Who am I? ‘The Life of a Farmer,’ ‘A Gemini Dream’ and other poems exploring identity

April is National Poetry Month. We’ve invited readers from across the Central Coast to share their best original poems dealing with self-identity and diversity.

Here is a sampling of the poems. We will be posting new poems at throughout the month.

[»» Start at the beginning]




“The Life of a Farmer”

By Glenna Luschei, San Luis Obispo

I grew up in the corn and bean fields of Iowa,

sweltering days.

We stripped down to bathing suits at noon,

ran to the trucks for cover when it stormed.

I moved to California to grow avocados. Ripe

ones sell nearly two dollars apiece

at Trader Joe’s. You can never predict

the life of a farmer.

~ ~ ~

“Sowing the Seeds”

By Michael Shanley and Annie Harpel, Cambria

My empty notebook is fresh soil.

I am a poet

who plants words like seeds upon each page,

transforming it

into a garden of poetry.

~ ~ ~


By Margaret Bertrand, Los Osos

Child sits beneath a pine counting lily pads,

transforming them to ham rolls for imaginary customers.

She carries them in a pail to her restaurant

on a green row boat. She ferries her dog and relatives

willing to pay, moving only end around tethered end

along the warm dock into the shade by rocks.

Her menu expanded to clay sundaes topped with catkins,

petal and berry soup, popular acorn patties.

When allowed to untie the ferry, she rowed alone

to the far side of Willow Bay to a secret spring.

Removing the heavy stone cover, she cupped

her small fingers to taste icy worlds and shiver.

Once she paddled across the river, where

she picked real red raspberries until suddenly

a loud hoot of a Great Horned Owl

made her regret the theft and she fled.

Old woman who was child, remembers journeys

to those sacred places, seemingly alone, yet

never alone, where life germinated against luminous

skies, where imagination soared.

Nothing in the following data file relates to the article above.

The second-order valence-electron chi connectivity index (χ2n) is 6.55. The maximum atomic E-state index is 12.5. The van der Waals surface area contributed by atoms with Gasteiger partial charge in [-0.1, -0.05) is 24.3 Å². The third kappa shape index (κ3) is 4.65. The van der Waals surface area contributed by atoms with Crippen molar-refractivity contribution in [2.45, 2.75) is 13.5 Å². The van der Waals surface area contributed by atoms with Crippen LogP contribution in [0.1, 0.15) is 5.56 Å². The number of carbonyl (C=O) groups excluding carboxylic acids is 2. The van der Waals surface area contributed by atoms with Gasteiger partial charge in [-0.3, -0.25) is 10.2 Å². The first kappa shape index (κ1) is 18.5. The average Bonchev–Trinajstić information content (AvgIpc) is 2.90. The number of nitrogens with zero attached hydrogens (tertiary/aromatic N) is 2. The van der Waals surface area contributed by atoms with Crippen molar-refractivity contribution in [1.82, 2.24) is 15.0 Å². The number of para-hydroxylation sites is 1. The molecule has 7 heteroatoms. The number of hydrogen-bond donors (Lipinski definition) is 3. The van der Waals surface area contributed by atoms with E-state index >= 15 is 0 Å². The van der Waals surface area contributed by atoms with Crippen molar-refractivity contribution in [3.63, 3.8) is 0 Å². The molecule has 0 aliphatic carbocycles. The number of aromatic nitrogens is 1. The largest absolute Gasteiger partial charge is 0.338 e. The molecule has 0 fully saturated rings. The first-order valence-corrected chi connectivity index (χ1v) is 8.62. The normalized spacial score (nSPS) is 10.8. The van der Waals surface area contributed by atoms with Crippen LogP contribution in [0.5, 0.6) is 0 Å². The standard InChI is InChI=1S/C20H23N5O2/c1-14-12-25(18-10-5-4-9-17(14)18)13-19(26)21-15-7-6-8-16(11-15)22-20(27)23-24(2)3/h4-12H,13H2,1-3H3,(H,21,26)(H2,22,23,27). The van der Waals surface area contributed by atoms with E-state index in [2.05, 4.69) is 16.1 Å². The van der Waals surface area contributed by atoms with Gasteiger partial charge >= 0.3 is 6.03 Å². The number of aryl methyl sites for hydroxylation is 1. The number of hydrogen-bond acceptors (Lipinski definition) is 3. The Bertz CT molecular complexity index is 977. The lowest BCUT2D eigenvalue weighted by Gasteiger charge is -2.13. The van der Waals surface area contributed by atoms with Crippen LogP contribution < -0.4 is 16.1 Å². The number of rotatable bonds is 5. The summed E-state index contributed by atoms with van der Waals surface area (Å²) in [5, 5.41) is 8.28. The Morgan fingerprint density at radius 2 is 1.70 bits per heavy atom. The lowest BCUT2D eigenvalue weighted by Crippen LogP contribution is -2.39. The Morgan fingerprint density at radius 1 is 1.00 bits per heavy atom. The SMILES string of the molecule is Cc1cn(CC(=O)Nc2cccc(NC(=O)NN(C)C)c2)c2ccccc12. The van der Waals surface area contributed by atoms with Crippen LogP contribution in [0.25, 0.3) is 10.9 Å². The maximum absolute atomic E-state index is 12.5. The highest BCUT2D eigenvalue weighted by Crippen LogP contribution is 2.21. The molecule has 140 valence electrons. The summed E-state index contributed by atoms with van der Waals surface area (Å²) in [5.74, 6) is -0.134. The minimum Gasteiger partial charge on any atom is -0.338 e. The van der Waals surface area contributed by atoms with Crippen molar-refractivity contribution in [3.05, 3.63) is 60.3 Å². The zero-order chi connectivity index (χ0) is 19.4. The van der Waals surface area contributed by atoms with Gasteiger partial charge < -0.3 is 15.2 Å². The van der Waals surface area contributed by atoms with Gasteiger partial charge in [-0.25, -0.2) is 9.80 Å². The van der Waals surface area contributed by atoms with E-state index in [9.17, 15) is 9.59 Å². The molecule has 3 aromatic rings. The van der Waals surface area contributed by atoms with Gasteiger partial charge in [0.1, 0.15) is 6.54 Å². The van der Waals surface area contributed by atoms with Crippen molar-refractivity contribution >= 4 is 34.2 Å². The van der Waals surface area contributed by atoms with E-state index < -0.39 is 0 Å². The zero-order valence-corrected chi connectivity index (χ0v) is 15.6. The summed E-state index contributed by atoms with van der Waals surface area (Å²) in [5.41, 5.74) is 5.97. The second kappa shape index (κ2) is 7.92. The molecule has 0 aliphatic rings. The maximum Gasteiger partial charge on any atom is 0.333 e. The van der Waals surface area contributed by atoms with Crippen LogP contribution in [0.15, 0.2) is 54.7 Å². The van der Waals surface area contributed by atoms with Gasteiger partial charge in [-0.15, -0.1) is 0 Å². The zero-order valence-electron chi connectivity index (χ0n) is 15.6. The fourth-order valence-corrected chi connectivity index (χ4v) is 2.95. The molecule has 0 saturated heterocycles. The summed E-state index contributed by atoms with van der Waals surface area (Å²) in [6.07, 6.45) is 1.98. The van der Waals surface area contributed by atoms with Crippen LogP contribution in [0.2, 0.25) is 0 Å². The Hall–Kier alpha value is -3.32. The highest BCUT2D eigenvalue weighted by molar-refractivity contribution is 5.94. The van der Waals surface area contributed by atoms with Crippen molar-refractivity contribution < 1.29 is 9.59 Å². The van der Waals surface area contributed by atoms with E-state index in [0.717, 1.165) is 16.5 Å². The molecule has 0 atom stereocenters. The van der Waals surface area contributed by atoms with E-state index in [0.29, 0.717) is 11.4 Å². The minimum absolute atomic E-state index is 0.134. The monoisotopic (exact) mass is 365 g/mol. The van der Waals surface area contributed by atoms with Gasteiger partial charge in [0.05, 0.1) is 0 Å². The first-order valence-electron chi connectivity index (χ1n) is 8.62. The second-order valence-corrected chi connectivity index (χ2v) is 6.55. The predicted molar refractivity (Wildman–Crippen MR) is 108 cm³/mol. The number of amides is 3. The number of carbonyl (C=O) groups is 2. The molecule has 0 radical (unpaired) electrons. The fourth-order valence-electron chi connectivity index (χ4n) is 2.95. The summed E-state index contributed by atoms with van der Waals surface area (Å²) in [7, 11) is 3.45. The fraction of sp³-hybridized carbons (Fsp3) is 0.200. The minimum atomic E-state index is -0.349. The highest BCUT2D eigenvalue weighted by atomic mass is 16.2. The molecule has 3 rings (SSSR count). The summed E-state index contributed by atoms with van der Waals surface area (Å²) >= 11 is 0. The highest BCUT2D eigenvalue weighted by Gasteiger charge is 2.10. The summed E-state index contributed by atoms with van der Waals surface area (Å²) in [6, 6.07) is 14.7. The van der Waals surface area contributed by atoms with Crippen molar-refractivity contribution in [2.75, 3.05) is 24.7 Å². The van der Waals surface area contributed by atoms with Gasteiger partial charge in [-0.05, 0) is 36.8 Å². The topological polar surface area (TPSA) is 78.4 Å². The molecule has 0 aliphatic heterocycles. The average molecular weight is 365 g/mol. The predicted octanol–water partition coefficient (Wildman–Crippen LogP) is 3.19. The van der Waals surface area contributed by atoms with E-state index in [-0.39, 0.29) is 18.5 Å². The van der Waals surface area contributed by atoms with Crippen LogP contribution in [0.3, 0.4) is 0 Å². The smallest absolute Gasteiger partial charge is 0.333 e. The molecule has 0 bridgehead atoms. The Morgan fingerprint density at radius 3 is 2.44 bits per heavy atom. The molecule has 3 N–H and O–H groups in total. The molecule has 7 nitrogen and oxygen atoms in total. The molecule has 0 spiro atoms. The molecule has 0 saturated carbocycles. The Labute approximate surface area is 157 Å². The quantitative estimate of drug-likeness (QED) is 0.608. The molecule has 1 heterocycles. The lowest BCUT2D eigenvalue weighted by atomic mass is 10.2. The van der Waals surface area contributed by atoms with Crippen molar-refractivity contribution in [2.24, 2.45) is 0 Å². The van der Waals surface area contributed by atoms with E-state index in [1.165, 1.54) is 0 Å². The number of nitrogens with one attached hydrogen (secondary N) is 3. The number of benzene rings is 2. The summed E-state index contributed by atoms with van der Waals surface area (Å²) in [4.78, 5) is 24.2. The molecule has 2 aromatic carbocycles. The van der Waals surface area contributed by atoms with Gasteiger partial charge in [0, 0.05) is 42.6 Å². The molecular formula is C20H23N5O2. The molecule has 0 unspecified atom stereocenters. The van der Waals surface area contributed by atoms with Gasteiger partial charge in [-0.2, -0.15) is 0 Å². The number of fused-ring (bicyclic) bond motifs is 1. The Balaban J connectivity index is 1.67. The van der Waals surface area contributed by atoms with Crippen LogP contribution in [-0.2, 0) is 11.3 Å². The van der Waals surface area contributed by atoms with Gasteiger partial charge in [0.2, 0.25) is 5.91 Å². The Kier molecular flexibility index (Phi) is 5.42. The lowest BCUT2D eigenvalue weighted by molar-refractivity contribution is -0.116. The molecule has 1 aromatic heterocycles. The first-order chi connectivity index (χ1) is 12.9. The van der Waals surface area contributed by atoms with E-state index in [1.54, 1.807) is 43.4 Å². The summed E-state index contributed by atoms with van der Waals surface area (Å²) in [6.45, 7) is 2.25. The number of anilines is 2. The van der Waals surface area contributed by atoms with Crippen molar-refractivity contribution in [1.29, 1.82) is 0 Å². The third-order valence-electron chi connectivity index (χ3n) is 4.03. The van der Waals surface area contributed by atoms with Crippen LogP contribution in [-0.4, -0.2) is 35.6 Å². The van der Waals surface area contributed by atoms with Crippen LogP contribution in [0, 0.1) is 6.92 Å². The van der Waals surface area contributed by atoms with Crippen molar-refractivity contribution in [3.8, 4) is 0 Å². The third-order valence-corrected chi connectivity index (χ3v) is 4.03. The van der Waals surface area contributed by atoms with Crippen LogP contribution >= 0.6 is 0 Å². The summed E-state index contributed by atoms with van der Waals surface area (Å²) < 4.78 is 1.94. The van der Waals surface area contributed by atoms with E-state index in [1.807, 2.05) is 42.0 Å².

She cries gratitude for that space she had, dreaming

what was to come.

~ ~ ~


By Eve Cone, Atascadero

I remember as a child how I wanted to skate.

I was a country kid from a large family

with lots of range for horseback riding

but not for skating –

I had a small cement porch on the north side

of our square house,

but I had only one skate.

So I skated with one skate.

I put the skate on my right foot and held it on with

two or three Mason jar rubbers.

I'd give myself a good push-off

and glide from one end of the porch to the other

without touching my left foot to the ground.

That's all there was to it, push/glide,

but I practiced over and over for the perfect push

and the perfect glide.

In my imagination I sometimes added another skate

and more space, but actually

I had only one skate and one porch.

Push/glide, push/glide, push/glide.

~ ~ ~

“A Gemini Dream”

By Evelyn Cole, Arroyo Grande

I dreamed I came back as a harbor seal

in Avila Bay, California

I hang out near the pier

swim beneath to dance

for patrons dining above,

peering through their glass tables

I flip onto an empty floating dock

wondering why I’m alone, then sing,

Je suis seule ce soir avec mes rêves,

je suis seule ce soir, sans ton amour.

Some kids on the pier bark at me

I nod at their applause, and, encouraged,

sing, Le jour tombe, ma joie s'achève,

tout se brise dans mon coeur lourd.

The crowd on the pier barks louder

I do a flip flop bow and sing

Je suis seule ce soir avec ma peine

J'ai perdu l'espoir de ton retour,

A big handsome seal swims toward me,

all eyes, and I belt out, Et pourtant je t'aime

encore et pour toujours,

Ne me laisse pas seule sans ton amour

I wake up

You are kissing me

all over

~ ~ ~

“A Frigid View”

By Earl Henry Smith, Paso Robles

The moon is full and shining bright

the rolling hills, glistening, in its light

A million tiny diamonds on the ground

they seem to be moving all around

Each sagebrush dressed in winters best

a frigid view high desert west

Even sounds are crisper here

and travel fast through December air

I cast an eye on this land

and know the scene was thoroughly plan’d

Then the spirit of countless tribes

written down by modern scribes

will reach me here, where I sit

I ask them quietly, please don’t quit

Continue please, touch my soul

Tell me please of times ‘ago’

When man, and beast, and brush, and stream

lived together as a dream

When Mother-earth and Father-sun

and the humans were all one

In thought and deed and spiritual goal

remember in all things a soul

Never taking more than needed

sometimes – the ground be seeded

To fill the gap we humans make

when going further for man’s sake.

~ ~ ~

»» There’s more: Click here to read the next set of poems

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San Luis Obispo County poet laureate Jeanie Greensfelder reads her poem "At Sweet Springs Preserve," at the location of the same name, in March 2017.

»» More poems: In troubled times, SLO County poets seek to comfort and inspire